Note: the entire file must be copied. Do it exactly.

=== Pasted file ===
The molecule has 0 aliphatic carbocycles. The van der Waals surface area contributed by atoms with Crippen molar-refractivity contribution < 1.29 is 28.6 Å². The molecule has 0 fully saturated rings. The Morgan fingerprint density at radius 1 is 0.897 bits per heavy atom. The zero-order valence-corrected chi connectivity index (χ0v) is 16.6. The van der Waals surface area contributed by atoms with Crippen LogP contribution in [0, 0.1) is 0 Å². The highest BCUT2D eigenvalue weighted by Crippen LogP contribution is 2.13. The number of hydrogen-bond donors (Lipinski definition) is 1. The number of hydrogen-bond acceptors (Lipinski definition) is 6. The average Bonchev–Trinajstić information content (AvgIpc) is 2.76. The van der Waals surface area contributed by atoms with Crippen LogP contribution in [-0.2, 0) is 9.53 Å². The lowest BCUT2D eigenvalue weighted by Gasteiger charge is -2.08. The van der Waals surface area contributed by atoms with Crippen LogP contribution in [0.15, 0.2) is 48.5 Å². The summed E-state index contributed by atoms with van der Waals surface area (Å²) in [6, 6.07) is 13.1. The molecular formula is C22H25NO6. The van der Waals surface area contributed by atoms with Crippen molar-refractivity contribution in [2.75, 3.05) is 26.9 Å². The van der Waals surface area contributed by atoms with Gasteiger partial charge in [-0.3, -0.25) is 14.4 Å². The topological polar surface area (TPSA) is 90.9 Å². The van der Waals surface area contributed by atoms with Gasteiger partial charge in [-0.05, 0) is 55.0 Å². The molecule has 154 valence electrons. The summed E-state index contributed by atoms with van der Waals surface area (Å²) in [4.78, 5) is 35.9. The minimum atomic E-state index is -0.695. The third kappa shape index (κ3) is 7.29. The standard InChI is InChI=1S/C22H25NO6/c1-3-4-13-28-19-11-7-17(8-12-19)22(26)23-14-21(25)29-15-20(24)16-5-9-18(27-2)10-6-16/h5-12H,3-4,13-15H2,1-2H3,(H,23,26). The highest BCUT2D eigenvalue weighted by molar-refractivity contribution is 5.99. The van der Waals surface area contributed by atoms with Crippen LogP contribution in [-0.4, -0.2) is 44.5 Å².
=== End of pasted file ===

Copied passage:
The molecule has 0 aliphatic carbocycles. The van der Waals surface area contributed by atoms with Crippen molar-refractivity contribution < 1.29 is 28.6 Å². The molecule has 0 fully saturated rings. The Morgan fingerprint density at radius 1 is 0.897 bits per heavy atom. The zero-order valence-corrected chi connectivity index (χ0v) is 16.6. The van der Waals surface area contributed by atoms with Crippen LogP contribution in [0, 0.1) is 0 Å². The highest BCUT2D eigenvalue weighted by Crippen LogP contribution is 2.13. The number of hydrogen-bond donors (Lipinski definition) is 1. The number of hydrogen-bond acceptors (Lipinski definition) is 6. The average Bonchev–Trinajstić information content (AvgIpc) is 2.76. The van der Waals surface area contributed by atoms with Crippen LogP contribution in [-0.2, 0) is 9.53 Å². The lowest BCUT2D eigenvalue weighted by Gasteiger charge is -2.08. The van der Waals surface area contributed by atoms with Crippen LogP contribution in [0.15, 0.2) is 48.5 Å². The summed E-state index contributed by atoms with van der Waals surface area (Å²) in [6, 6.07) is 13.1. The molecular formula is C22H25NO6. The van der Waals surface area contributed by atoms with Crippen molar-refractivity contribution in [2.75, 3.05) is 26.9 Å². The van der Waals surface area contributed by atoms with Gasteiger partial charge in [-0.3, -0.25) is 14.4 Å². The topological polar surface area (TPSA) is 90.9 Å². The van der Waals surface area contributed by atoms with Gasteiger partial charge in [-0.05, 0) is 55.0 Å². The molecule has 154 valence electrons. The summed E-state index contributed by atoms with van der Waals surface area (Å²) in [4.78, 5) is 35.9. The minimum atomic E-state index is -0.695. The third kappa shape index (κ3) is 7.29. The standard InChI is InChI=1S/C22H25NO6/c1-3-4-13-28-19-11-7-17(8-12-19)22(26)23-14-21(25)29-15-20(24)16-5-9-18(27-2)10-6-16/h5-12H,3-4,13-15H2,1-2H3,(H,23,26). The highest BCUT2D eigenvalue weighted by molar-refractivity contribution is 5.99. The van der Waals surface area contributed by atoms with Crippen LogP contribution in [-0.4, -0.2) is 44.5 Å².